Jonny Ross (:

If I search for a pizza restaurant, there's no point Google telling me about a fantastic restaurant in France if I'm currently in Leeds. What I like about the actual number four is about targeting and knowing your audience and breaking down the audience perhaps more thoroughly that you've done to date. So you've got, you know, hyper local, but also you could be very precise about the sector or the industry or the subsector within that industry and be really the authority within that. And then, as you was mentioning, you might find that, you know, in in terms of content and reach and and visibility perhaps, indeed, you know, the English speaking language in the UK and in America, it's just done. You know, there's thousands or billions of pages, but you could be maybe a small number in Germany where, you know, of course it makes sense for the German audience to know that because there would be people seeking out information in English because they want oddly that recency. They don't want to wait for it to be translated into German and fed down the line.

Jonny Ross (:

So I think when we actually before, it's also about being a little more stricter with regard to audience profiling. And we still happen to have covered in episode number 11 about avatars and archetypes. So yeah, go back to that, people. Yeah, I like it. We should remind you if you're watching if you're listening, that you can contact us at any time. If you want to add a comment right now whilst we're live or perhaps you're listening afterwards, watching afterwards, please do contact us if you've got any thoughts on this, any questions, anything in particular that you want us to talk about in future episodes? We love talking to our community, do we not? Pascal? We do indeed. We also like to give him work to do. And with that in mind, we're going to move on to our next segment, the website Engine Room. In each episode look to recommend a new app, a new solution for you to try out that hopefully will make life easier as a website manager and content creator.

Jonny Ross (:

So Jonny, what is your selection for episode 12? Well, this is a bit weird because we always sort of bring these to the show without telling each other prior. And interestingly, our first topic was around wireframes, and the tool that is been on my radar recently is one called framer.com. And Framer is a prototyping tool for interactive and animated designs. It's a great way to start coming up with some wireframes. What the reason it's been on my radar recently is because I am on a huge AI journey, which, you know, Pascal's fully aware of, and there's pros and cons of that, but it has recently got AI built into it and it just absolutely makes designs come alive. So it's all about being able to literally go to the tool and be able to add real data, to be able to build responsive layouts, dynamically animate elements. And it gives you that bridge between static designs and the final production code and really makes it very easy to drag and drop and to move things around and to really bring something to life to help you see what it could look like.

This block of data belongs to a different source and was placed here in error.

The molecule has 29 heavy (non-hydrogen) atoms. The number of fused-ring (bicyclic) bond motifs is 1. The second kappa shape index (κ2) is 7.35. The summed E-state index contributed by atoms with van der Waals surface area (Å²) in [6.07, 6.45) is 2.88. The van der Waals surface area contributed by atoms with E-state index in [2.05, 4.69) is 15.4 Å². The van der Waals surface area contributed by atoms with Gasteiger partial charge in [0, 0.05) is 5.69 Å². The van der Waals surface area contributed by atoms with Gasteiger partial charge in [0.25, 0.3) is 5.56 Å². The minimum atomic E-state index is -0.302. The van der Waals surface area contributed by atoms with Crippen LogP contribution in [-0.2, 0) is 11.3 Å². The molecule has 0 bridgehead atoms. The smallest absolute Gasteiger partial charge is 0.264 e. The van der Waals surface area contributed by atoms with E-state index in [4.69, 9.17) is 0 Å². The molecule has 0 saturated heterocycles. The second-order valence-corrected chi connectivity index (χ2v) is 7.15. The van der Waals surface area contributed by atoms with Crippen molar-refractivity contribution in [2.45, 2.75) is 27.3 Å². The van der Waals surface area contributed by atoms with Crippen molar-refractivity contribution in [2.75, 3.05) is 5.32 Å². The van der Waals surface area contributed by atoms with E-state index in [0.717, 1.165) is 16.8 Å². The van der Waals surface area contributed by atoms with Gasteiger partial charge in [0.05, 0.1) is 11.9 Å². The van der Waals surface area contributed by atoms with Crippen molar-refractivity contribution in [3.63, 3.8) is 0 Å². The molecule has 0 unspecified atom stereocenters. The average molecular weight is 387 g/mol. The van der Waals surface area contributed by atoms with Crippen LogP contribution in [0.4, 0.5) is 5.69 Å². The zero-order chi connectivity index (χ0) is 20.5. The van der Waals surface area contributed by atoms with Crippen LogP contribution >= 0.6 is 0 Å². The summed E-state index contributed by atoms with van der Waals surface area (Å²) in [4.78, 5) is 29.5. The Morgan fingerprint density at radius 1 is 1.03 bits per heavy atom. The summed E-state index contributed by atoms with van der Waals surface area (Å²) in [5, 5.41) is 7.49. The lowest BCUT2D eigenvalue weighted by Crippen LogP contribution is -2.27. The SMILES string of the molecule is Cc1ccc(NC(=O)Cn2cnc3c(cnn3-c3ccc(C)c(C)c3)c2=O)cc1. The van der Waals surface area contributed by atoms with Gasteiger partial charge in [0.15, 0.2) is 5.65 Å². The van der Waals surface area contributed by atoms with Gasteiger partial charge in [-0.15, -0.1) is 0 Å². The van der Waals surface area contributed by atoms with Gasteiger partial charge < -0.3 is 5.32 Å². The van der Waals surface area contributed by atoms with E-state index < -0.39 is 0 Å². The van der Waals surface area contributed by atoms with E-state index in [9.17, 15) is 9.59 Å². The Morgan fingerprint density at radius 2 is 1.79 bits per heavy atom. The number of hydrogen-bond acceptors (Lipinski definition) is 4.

Jonny Ross (:

What is interesting is we talked a lot about in the green room and on a regular basis, when I get a very excited email from John saying I've found something new to play with and I'm trying to be the voice of reason, so I'll just slow it down, you know? But no, you actually run because what I is doing very well, as you know, I like to call it the digital assistant is to vastly, vastly improve the richness and the usefulness of the research phase or the deliberation phase. And this is an example of that, which is you get to the point where you're going to make better decisions thanks to how accelerated the creation of mockups to engage people and get a reaction from people. Yeah, it's. It's. It's definitely on my list. What is your website? Engine room top app for today. What? It is an AI powered solution. Are things difficult to escape them at this moment in time? But this one is really once again inspired by the need for my customers to go back to long form content creation.

Jonny Ross (: